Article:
SpaceX is rapidly deploying its broadband constellation to space. The company conducted its 27th Starlink mission during the predawn hours today, May 9. The launch comes after SpaceX completed the 26th satellite deployment a week ago. A previously-flown Falcon 9 rocket conducted a record-breaking 10th flight as it lifted off at 2:42 a.m. EDT from Space Launch Complex 40 at the Cape Canaveral Space Force Station in Florida. SpaceX engineers’ goal is to reuse every booster in its Falcon 9 [Block 5] fleet at least 10 times, they finally reached the milestone. It is the first time SpaceX reuses a particular Falcon 9 booster 10 times, which is a great accomplishment in the aerospace industry that is plagued with boosters that are often single-use, discarded soon after launch. SpaceX created a reliable rocket recovery system that has enabled the launch provider to reduce the cost of spaceflight by reusing first-stage boosters.
Liftoff! pic.twitter.com/MZ4ct2Spnj— SpaceX (@SpaceX) May 9, 2021
The veteran Falcon 9 booster that lifted off today is identified as production number B1051-10; It previously launched SpaceX’s Crew Dragon spacecraft first demonstration mission to the International Space Station, then it launched the RADARSAT Mission, as well as the SXM-7 satellite for SiriusXM Radio, and six previous Starlink missions. This morning B1051-10 launched a fleet of 60 more Starlink satellites to low Earth orbit during its 10th flight. The booster was recovered once again, around 9-minutes after propelling the internet-beaming satellites to space B1051-10 landed on the ‘Just Read The Instructions’ autonomous drone ship situated 613-kilometers downrange in the Atlantic Ocean. It marked the booster’s 10th landing and SpaceX’s 83rd landing of an orbital-class rocket. “SpaceX's first reuse of an orbital class rocket was on the SES-10 mission way back in March of 2017,” SpaceX supply chain supervisor Michael Andrews said during the Live broadcast of the mission, “We've certainly come a long way since then,” he said. To date, SpaceX has completed 63 reused flights.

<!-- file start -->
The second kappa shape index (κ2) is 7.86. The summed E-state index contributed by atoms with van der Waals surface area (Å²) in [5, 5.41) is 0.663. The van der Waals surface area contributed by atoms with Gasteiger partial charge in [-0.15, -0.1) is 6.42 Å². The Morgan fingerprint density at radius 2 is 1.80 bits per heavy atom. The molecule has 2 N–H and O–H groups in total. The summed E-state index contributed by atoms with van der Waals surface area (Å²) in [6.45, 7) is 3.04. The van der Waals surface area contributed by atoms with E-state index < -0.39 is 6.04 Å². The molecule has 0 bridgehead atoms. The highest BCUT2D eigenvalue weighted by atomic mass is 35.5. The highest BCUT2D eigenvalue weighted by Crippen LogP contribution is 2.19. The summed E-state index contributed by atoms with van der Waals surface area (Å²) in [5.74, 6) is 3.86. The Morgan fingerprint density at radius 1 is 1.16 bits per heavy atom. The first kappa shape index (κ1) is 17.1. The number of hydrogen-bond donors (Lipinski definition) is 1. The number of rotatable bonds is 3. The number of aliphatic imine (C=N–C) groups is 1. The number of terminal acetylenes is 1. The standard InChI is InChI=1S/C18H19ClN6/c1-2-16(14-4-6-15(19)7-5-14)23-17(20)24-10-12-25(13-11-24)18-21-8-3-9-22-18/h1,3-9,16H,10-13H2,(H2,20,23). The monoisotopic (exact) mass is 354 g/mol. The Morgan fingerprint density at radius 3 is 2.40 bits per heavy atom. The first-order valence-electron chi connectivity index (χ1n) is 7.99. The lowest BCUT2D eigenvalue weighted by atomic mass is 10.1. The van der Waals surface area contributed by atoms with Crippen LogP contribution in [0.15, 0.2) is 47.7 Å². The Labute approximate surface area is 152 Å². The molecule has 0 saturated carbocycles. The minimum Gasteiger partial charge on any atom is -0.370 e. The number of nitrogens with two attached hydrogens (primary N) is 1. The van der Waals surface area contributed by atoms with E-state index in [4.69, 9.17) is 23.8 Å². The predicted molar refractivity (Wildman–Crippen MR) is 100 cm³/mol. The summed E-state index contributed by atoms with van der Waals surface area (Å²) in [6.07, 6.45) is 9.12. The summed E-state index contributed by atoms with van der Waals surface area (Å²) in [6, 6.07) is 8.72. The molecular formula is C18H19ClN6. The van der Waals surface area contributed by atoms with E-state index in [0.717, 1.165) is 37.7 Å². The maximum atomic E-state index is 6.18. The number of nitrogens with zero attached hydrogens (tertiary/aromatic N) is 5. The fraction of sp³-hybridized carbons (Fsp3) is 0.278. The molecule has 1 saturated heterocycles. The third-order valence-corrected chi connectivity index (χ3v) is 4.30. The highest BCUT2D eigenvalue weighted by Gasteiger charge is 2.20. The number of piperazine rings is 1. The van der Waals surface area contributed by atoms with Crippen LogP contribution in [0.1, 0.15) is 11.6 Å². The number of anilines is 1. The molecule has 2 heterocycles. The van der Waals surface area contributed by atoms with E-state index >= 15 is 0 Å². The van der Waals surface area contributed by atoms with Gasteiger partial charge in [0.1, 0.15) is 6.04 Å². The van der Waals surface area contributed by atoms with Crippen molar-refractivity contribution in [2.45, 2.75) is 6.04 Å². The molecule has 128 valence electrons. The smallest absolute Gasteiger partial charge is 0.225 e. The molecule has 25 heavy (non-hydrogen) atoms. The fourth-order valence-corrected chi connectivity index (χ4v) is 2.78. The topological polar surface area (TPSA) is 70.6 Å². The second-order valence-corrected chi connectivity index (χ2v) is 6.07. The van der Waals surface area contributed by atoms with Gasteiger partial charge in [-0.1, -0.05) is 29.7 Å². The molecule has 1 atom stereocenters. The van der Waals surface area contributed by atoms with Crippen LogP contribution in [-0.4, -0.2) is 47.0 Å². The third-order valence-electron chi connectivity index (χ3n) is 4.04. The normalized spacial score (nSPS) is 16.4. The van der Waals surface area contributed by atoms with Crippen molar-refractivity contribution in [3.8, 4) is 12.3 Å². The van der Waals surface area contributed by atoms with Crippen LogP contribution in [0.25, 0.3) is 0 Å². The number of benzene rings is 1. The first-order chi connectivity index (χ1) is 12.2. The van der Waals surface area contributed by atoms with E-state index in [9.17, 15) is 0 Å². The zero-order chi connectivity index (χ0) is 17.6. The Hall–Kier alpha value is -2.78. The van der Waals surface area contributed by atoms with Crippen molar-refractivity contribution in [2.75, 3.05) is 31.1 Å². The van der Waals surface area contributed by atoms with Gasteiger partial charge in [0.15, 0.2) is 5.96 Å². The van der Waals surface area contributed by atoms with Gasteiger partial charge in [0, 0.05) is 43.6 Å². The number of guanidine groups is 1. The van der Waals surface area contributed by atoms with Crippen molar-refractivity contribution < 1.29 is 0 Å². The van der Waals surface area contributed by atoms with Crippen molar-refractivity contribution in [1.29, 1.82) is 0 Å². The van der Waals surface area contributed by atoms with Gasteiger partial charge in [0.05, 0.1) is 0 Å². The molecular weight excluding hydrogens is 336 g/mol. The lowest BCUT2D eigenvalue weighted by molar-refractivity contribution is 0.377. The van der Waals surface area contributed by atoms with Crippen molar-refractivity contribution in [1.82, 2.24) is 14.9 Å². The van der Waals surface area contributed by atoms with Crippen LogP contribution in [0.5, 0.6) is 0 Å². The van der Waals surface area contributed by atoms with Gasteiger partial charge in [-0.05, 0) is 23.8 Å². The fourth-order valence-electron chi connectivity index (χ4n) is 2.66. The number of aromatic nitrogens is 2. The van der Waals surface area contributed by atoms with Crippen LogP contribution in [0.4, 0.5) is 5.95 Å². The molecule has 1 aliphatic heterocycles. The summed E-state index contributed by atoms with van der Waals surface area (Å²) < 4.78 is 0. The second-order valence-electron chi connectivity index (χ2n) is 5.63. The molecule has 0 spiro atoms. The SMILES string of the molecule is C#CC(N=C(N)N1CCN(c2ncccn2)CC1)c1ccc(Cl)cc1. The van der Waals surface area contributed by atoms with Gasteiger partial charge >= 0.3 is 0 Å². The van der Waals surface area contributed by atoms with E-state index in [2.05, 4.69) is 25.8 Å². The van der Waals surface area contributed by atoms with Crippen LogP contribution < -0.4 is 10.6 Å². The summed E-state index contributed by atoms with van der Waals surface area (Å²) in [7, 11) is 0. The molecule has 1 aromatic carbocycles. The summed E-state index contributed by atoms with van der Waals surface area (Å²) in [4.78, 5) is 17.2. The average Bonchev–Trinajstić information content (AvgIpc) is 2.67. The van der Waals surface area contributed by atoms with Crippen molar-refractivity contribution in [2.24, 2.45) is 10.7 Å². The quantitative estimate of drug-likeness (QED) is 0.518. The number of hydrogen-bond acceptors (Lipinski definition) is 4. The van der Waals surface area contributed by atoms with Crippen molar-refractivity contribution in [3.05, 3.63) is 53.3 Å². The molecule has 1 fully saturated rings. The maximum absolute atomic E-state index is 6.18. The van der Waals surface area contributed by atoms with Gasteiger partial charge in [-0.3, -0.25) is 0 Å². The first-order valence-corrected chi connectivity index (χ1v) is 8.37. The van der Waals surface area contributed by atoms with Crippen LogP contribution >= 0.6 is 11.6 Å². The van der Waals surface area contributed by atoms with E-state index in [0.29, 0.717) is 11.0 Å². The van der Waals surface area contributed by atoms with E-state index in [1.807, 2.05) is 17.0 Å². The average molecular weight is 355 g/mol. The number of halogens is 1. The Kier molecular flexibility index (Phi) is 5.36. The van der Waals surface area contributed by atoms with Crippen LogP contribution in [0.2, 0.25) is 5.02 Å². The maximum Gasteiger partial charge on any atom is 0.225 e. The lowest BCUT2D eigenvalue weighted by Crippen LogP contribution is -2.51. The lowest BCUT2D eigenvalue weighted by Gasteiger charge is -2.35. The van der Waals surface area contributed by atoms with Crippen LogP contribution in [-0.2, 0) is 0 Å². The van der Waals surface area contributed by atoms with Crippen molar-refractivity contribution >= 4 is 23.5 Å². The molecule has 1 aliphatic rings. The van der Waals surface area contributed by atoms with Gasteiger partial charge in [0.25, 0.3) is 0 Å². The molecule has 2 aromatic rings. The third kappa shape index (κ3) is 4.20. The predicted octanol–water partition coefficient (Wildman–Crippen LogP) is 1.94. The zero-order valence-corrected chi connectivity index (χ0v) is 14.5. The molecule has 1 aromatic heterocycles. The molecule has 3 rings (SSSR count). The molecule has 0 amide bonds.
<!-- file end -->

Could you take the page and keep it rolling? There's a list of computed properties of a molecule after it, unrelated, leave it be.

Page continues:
Falcon 9’s first stage has landed on the Just Read the Instructions droneship, completing this booster’s 10th launch and landing! pic.twitter.com/8KeEAfHgWF— SpaceX (@SpaceX) May 9, 2021
Approximately an hour after liftoff, the fleet of 60 satellites were released to orbit by Falcon 9’s upper-stage - increasing the constellation size to around 1,625 satellites. SpaceX already operates the largest broadband satellite constellation in the world. In the weeks ahead, each flat-panel satellite will unfurl its single solar panel array and rise into a higher operational altitude. To move, each satellite is equipped with krypton-powered ion thrusters that will take the satellites into an altitude of around 550-kilometers above Earth. Overall, the constellation will be made up of over 4,400 satellites that will connect the entire world to the internet. SpaceX President Gwynne Shotwell said that ‘near-global’ broadband coverage will be achieved after 28 Starlink missions. The company is one launch away to achieving this milestone and is already providing beta service to over ten thousand customers. The internet service is available to pre-order via Starlink.com.
Deployment of 60 Starlink satellites confirmed pic.twitter.com/RarbrcfUml— SpaceX (@SpaceX) May 9, 2021
Featured Image Source: SpaceX
About the Author
Evelyn J. Arevalo joined Tesmanian in 2019 to cover news as a Space Journalist and SpaceX Starbase Texas Correspondent. Evelyn is specialized in rocketry and space exploration. The main topics she covers are SpaceX and NASA.